Tipperary defender Ronan Maher intends embracing this latest All-Ireland success after failing to do so three years ago. Maher admits complacency prevented him from fully acknowledging the significance of that previous final victory over Kilkenny.
“We didn’t appreciate the one in 2016 so we’re going to appreciate this one now. I just feel like we enjoyed it alright but we thought — well, I thought — it was going to be like that for another few years.
“They’re very tough won and being beaten by a point in 2017 by Galway, then going out in 2018 early in the Championship, it feels like a long time ago. It was a difficult journey but we got there eventually.”
Maher revealed the 12-point Munster final loss to Limerick was discussed in the camp prior to Sunday’s victory over Kilkenny.
“We said that defeat was a kind of a turning point for us and it drove us on. With the Championship the way it’s gone now, it’s never a clear run. It’s fierce tough. I’d like to think that drove us on for the rest of the year.
“Our energy levels weren’t up to it (in the Munster final) and Limerick cleaned us out. That gave us the kick up the arse we needed. After that we got over Laois and we got over Wexford and on Sunday we got over Kilkenny.”
Meanwhile, first-half goalscorer Niall O’Meara has spoken about the mental burden his injuries took on him last year. This year, hamstring problems upset his Munster championship campaign as he missed three of Tipp’s five provincial matches.
But he recovered to play a key role in this All-Ireland winning campaign. The joy was in sharp contrast to the agony of the 2018 season.
Last year, we played Dublin in a challenge match in January and I punctured my lung and then in league against Kilkenny I did my shoulder. To be honest, mentally it took a toll on me.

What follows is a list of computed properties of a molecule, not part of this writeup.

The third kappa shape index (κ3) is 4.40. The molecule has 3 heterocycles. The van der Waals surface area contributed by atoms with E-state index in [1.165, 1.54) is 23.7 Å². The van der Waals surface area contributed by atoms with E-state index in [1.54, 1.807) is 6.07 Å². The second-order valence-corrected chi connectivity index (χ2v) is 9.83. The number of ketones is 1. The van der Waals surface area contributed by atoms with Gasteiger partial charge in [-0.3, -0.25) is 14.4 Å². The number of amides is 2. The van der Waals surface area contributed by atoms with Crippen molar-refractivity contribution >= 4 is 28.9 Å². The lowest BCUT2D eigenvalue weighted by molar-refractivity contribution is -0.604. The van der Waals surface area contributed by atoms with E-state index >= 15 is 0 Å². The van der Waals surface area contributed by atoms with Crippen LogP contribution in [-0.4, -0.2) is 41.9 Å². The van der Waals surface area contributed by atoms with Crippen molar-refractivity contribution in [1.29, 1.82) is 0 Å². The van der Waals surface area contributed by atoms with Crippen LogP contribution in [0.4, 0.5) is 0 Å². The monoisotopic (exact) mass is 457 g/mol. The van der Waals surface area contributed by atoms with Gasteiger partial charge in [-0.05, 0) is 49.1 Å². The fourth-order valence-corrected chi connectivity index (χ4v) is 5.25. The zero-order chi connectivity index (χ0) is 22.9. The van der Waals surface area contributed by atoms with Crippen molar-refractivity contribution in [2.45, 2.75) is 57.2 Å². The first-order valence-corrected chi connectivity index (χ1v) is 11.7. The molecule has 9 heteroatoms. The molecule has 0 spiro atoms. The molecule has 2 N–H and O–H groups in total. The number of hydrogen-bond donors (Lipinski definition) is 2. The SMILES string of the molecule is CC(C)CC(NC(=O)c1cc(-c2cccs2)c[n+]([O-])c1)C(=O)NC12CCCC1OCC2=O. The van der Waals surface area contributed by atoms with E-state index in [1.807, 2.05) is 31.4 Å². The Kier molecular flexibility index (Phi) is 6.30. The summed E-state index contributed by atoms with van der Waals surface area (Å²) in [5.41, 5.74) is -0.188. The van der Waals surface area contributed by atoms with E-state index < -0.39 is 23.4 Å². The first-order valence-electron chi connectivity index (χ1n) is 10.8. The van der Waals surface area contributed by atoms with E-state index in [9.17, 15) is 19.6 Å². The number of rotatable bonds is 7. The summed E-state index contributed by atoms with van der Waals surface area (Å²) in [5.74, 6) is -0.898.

“I obviously got back with the club and Eamon O’Shea was involved with us and we had a great year (as Kilruane won a first North Tipperary title in 28 years). It kind of gave me the kick to go again.
“When I got the phone-call from Liam (Sheedy), I couldn’t turn it down. The boys, Brendan (Maher) and Bonner (Maher), told me how good he was and I didn’t really think he was that good until I got involved in the set-up. He’s second to none, top-class.”
In May, O’Meara won a penalty against Cork in Tipperary’s Championship opener before having to leave the field injured in the 63rd minute. He didn’t return until half-time in the Munster final.
“I just got a kind of a cramp in my hamstring,” he explained. “I missed the Waterford game the following week and I was then named to start against Clare but the Friday night before it myself and Brendan Maher jumped up for a high ball and, a pure freak, we ended up on top of each other and I twinged it again.
“We got over the Clare game and I knew we were through to the All-Ireland series so Liam said: ‘Get yourself right for that’. I had that in the back of my head that I had a goal I had to try and get to and that helped me big time. I know Paddy O’Brien played for Tipp but he’s a top-class physio and a top-class man as well and obviously Brendan Murphy (doctor) from Offaly. They know from playing inter-county hurling what it takes and they were just unbelievable.”